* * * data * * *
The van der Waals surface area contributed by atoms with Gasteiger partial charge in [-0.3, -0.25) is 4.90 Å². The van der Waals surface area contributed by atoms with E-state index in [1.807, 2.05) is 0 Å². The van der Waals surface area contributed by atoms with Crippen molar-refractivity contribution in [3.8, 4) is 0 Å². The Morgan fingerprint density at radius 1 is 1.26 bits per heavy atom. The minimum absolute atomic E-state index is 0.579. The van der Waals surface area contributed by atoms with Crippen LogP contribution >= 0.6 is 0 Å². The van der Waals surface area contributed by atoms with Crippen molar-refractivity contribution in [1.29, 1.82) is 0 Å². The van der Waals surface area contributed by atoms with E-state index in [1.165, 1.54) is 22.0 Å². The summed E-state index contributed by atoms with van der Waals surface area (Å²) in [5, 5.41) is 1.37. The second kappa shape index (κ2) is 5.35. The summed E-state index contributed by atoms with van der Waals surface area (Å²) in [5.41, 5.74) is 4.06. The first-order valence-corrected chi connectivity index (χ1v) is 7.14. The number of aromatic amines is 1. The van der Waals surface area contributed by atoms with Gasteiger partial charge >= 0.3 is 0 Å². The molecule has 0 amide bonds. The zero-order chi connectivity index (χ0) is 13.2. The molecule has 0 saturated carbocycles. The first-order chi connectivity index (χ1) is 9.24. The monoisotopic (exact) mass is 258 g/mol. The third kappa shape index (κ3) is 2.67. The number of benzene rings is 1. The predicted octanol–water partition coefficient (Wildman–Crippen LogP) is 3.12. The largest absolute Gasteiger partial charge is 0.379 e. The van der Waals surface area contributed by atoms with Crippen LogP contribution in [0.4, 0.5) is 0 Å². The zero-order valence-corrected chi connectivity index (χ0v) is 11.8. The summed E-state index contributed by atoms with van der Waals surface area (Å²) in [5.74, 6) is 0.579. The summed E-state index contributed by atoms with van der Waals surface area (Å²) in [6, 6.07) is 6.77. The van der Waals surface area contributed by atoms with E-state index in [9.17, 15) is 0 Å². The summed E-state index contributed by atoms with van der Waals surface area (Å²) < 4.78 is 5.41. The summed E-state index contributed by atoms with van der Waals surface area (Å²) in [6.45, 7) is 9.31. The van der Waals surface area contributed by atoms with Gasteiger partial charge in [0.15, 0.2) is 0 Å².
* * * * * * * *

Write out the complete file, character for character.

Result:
The van der Waals surface area contributed by atoms with Gasteiger partial charge in [-0.3, -0.25) is 4.90 Å². The van der Waals surface area contributed by atoms with E-state index in [1.807, 2.05) is 0 Å². The van der Waals surface area contributed by atoms with Crippen molar-refractivity contribution in [3.8, 4) is 0 Å². The Morgan fingerprint density at radius 1 is 1.26 bits per heavy atom. The minimum absolute atomic E-state index is 0.579. The van der Waals surface area contributed by atoms with Crippen LogP contribution >= 0.6 is 0 Å². The van der Waals surface area contributed by atoms with Crippen molar-refractivity contribution in [1.29, 1.82) is 0 Å². The van der Waals surface area contributed by atoms with E-state index in [1.165, 1.54) is 22.0 Å². The summed E-state index contributed by atoms with van der Waals surface area (Å²) in [5, 5.41) is 1.37. The second kappa shape index (κ2) is 5.35. The summed E-state index contributed by atoms with van der Waals surface area (Å²) in [5.41, 5.74) is 4.06. The first-order valence-corrected chi connectivity index (χ1v) is 7.14. The number of aromatic amines is 1. The van der Waals surface area contributed by atoms with Gasteiger partial charge >= 0.3 is 0 Å². The molecule has 0 amide bonds. The zero-order chi connectivity index (χ0) is 13.2. The molecule has 0 saturated carbocycles. The first-order chi connectivity index (χ1) is 9.24. The monoisotopic (exact) mass is 258 g/mol. The third kappa shape index (κ3) is 2.67. The number of benzene rings is 1. The predicted octanol–water partition coefficient (Wildman–Crippen LogP) is 3.12. The largest absolute Gasteiger partial charge is 0.379 e. The van der Waals surface area contributed by atoms with Crippen LogP contribution in [0.4, 0.5) is 0 Å². The zero-order valence-corrected chi connectivity index (χ0v) is 11.8. The summed E-state index contributed by atoms with van der Waals surface area (Å²) in [5.74, 6) is 0.579. The summed E-state index contributed by atoms with van der Waals surface area (Å²) in [6, 6.07) is 6.77. The van der Waals surface area contributed by atoms with E-state index in [9.17, 15) is 0 Å². The summed E-state index contributed by atoms with van der Waals surface area (Å²) < 4.78 is 5.41. The summed E-state index contributed by atoms with van der Waals surface area (Å²) in [6.45, 7) is 9.31. The van der Waals surface area contributed by atoms with Gasteiger partial charge in [0.15, 0.2) is 0 Å².